Throw out TABOR, Gallagher and 23 and start over
Last Tuesday, about 63 of my very best friends and I got together in Eagle to talk about money. Your money.
A couple of years ago, Summit County was in deep financial difficulties. We decided something needed to be done quickly and we made some cuts and reorganized. We dodged the bullet and everything is better today.
Now, two years later, the state of Colorado has reached that same point of reality. But the ship of state for the state is not as easy to turn as the ship of state for the county.
The result is there are a number of people pointing fingers while Gov. Bill Owens announces in his State of the State speech that everything is better now and there is nothing to worry about. Bull pucky.
Regardless of your political leanings, it is not hard to see where the problems started happening.
It has to do with taxes and how they are collected and spent.
It has to do with the fact Colorado has a terribly easy system to put something on the ballot and amend our constitution.
It has to do with the Taxpayer’s Bill of Rights (TABOR), the Gallagher Amendment and Amendment 23 for education.
TABOR limits the growth of government. Gallagher limits the amount that residential property can be taxed. Amendment 23 guarantees a percentage of state revenues will be spent on schools.
Let’s see. Reduce the amount of money available for government. Reduce the amount we can receive from property tax. And then guarantee we will spend more each year for education.
At some point, this all reaches critical mass.
Restrict income and then mandate more spending.
It does not make sense, but do any of you remember having this explained to you when we voted to support these things? I don’t.
Anyway, that is what created the mess. Now for the solutions.
We could have a constitutional convention and rewrite the Constitution. That has been suggested by a couple of state legislators.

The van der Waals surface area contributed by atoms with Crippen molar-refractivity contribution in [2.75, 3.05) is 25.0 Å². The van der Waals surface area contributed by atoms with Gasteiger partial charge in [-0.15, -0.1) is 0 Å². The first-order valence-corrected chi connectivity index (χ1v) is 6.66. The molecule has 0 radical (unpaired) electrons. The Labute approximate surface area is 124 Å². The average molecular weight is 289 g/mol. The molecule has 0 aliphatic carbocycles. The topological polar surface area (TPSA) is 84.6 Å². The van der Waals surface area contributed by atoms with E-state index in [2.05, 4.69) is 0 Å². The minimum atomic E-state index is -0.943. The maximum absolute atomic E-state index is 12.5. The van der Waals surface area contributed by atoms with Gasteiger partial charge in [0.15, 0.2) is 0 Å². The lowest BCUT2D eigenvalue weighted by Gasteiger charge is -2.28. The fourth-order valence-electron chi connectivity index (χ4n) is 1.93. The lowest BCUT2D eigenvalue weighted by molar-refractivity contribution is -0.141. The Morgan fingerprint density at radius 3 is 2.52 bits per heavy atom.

I am not sure they know what the unintended consequences might be if they open up the constitution for discussion.
We could have a vote to repeal any or all of the amendments. Don’t hold your breath.
It would take a two-thirds vote of both houses of the state Legislature to even get it on the ballot. There are some at our capitol who like some or all of the amendments so that is unlikely.
Gov. Owens has targeted education and Amendment 23 for change.
He did not support it when it was a ballot issue but claimed some credit for the funding when he ran for re-election two years ago.
He has publicly stated he feels any amendment that requires spending runs contrary to good government. He has also said he will never support changing TABOR.
The day the Legislature went back into session, he did say he would sit down and work on a compromise between TABOR supporters and Amendment 23 supporters. I am not sure what that means.
No one wants to talk about Gallagher because a change was on the ballot this past November and it failed with a major thud all over the state.
After four hours working very hard, our group did not come up with a clear consensus on what needed to be changed.
The forum was put on by Club 20 and the Bighorn Center at the Brush Creek Center in Eagle. They did a great job of putting together the topics and had a neat way to register responses.
Each participant had a hand-held transmitter to register responses.
They would flash issues and solutions on two large screens and then ask for responses. The “groupthink” was tabulated immediately and we knew how 63 people felt within seconds.
The results were also portrayed in gradients so that we could see how the group was leaning as well as specific responses.
Maybe we will have elections like that some day. Election results in seconds. It will put all the election pundits out of business.
We would know immediately that the Safeway zoning had passed by nine votes. Amazing.
My thought is we should repeal all three amendments and start all over again. It could not be any worse than it is now.
County Commissioner Gary Lindstrom writes a Thursday column for the Summit Daily News.
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